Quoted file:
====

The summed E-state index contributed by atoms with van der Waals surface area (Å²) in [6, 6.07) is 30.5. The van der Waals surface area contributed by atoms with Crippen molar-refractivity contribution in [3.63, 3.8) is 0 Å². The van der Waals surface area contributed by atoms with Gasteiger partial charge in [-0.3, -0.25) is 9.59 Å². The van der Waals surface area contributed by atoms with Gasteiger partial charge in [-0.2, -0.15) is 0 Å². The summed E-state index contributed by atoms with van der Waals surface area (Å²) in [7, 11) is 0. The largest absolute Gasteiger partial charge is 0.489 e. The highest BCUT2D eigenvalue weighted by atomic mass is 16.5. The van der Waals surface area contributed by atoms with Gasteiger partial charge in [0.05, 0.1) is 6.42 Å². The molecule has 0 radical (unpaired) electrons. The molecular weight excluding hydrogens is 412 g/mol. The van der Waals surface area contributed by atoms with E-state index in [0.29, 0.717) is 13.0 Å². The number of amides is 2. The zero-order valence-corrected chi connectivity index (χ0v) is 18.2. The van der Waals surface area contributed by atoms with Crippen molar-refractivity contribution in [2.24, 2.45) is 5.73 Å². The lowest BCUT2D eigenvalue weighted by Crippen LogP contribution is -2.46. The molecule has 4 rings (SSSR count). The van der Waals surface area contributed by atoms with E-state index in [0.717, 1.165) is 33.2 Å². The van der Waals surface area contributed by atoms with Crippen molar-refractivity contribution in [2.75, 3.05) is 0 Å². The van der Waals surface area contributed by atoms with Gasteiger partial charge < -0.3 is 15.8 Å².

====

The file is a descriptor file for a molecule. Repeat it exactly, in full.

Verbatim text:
The summed E-state index contributed by atoms with van der Waals surface area (Å²) in [6, 6.07) is 30.5. The van der Waals surface area contributed by atoms with Crippen molar-refractivity contribution in [3.63, 3.8) is 0 Å². The van der Waals surface area contributed by atoms with Gasteiger partial charge in [-0.3, -0.25) is 9.59 Å². The van der Waals surface area contributed by atoms with Gasteiger partial charge in [-0.2, -0.15) is 0 Å². The summed E-state index contributed by atoms with van der Waals surface area (Å²) in [7, 11) is 0. The largest absolute Gasteiger partial charge is 0.489 e. The highest BCUT2D eigenvalue weighted by atomic mass is 16.5. The van der Waals surface area contributed by atoms with Gasteiger partial charge in [0.05, 0.1) is 6.42 Å². The molecule has 0 radical (unpaired) electrons. The molecular weight excluding hydrogens is 412 g/mol. The van der Waals surface area contributed by atoms with E-state index in [0.29, 0.717) is 13.0 Å². The number of amides is 2. The zero-order valence-corrected chi connectivity index (χ0v) is 18.2. The van der Waals surface area contributed by atoms with Crippen molar-refractivity contribution in [2.24, 2.45) is 5.73 Å². The lowest BCUT2D eigenvalue weighted by Crippen LogP contribution is -2.46. The molecule has 4 rings (SSSR count). The van der Waals surface area contributed by atoms with E-state index in [0.717, 1.165) is 33.2 Å². The van der Waals surface area contributed by atoms with Crippen molar-refractivity contribution in [2.75, 3.05) is 0 Å². The van der Waals surface area contributed by atoms with Gasteiger partial charge < -0.3 is 15.8 Å².